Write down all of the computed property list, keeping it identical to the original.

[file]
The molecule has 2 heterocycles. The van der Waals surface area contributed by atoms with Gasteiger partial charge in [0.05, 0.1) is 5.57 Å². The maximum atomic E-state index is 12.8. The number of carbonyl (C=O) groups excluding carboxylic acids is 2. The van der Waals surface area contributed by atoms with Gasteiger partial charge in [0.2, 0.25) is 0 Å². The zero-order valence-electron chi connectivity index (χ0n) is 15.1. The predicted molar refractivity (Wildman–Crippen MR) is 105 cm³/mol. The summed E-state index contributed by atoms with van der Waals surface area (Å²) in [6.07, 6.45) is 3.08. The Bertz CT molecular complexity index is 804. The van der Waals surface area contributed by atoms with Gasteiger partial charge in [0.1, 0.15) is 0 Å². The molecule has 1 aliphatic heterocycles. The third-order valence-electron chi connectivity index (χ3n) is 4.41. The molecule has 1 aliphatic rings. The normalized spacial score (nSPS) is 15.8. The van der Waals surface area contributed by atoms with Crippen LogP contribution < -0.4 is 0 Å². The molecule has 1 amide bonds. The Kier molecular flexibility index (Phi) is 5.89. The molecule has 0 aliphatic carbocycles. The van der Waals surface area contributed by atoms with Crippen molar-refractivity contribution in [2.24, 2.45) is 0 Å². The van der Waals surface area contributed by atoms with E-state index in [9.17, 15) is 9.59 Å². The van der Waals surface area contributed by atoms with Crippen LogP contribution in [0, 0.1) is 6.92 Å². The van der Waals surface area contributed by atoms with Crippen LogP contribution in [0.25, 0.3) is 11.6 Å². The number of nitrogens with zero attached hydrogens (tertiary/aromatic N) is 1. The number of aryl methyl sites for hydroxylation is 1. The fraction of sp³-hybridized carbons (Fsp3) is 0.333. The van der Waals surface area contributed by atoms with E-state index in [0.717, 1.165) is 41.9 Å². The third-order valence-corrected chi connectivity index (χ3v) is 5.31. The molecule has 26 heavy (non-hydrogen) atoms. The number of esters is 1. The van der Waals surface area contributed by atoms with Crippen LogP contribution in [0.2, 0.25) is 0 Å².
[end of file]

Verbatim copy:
The molecule has 2 heterocycles. The van der Waals surface area contributed by atoms with Gasteiger partial charge in [0.05, 0.1) is 5.57 Å². The maximum atomic E-state index is 12.8. The number of carbonyl (C=O) groups excluding carboxylic acids is 2. The van der Waals surface area contributed by atoms with Gasteiger partial charge in [0.2, 0.25) is 0 Å². The zero-order valence-electron chi connectivity index (χ0n) is 15.1. The predicted molar refractivity (Wildman–Crippen MR) is 105 cm³/mol. The summed E-state index contributed by atoms with van der Waals surface area (Å²) in [6.07, 6.45) is 3.08. The Bertz CT molecular complexity index is 804. The van der Waals surface area contributed by atoms with Gasteiger partial charge in [0.1, 0.15) is 0 Å². The molecule has 1 aliphatic heterocycles. The third-order valence-electron chi connectivity index (χ3n) is 4.41. The molecule has 1 aliphatic rings. The normalized spacial score (nSPS) is 15.8. The van der Waals surface area contributed by atoms with Crippen LogP contribution < -0.4 is 0 Å². The molecule has 1 amide bonds. The Kier molecular flexibility index (Phi) is 5.89. The molecule has 0 aliphatic carbocycles. The van der Waals surface area contributed by atoms with Crippen molar-refractivity contribution in [2.24, 2.45) is 0 Å². The van der Waals surface area contributed by atoms with E-state index in [9.17, 15) is 9.59 Å². The van der Waals surface area contributed by atoms with Crippen LogP contribution in [0, 0.1) is 6.92 Å². The van der Waals surface area contributed by atoms with Crippen LogP contribution in [0.25, 0.3) is 11.6 Å². The number of nitrogens with zero attached hydrogens (tertiary/aromatic N) is 1. The number of aryl methyl sites for hydroxylation is 1. The fraction of sp³-hybridized carbons (Fsp3) is 0.333. The van der Waals surface area contributed by atoms with E-state index in [0.717, 1.165) is 41.9 Å². The third-order valence-corrected chi connectivity index (χ3v) is 5.31. The molecule has 26 heavy (non-hydrogen) atoms. The number of esters is 1. The van der Waals surface area contributed by atoms with Crippen LogP contribution in [0.2, 0.25) is 0 Å².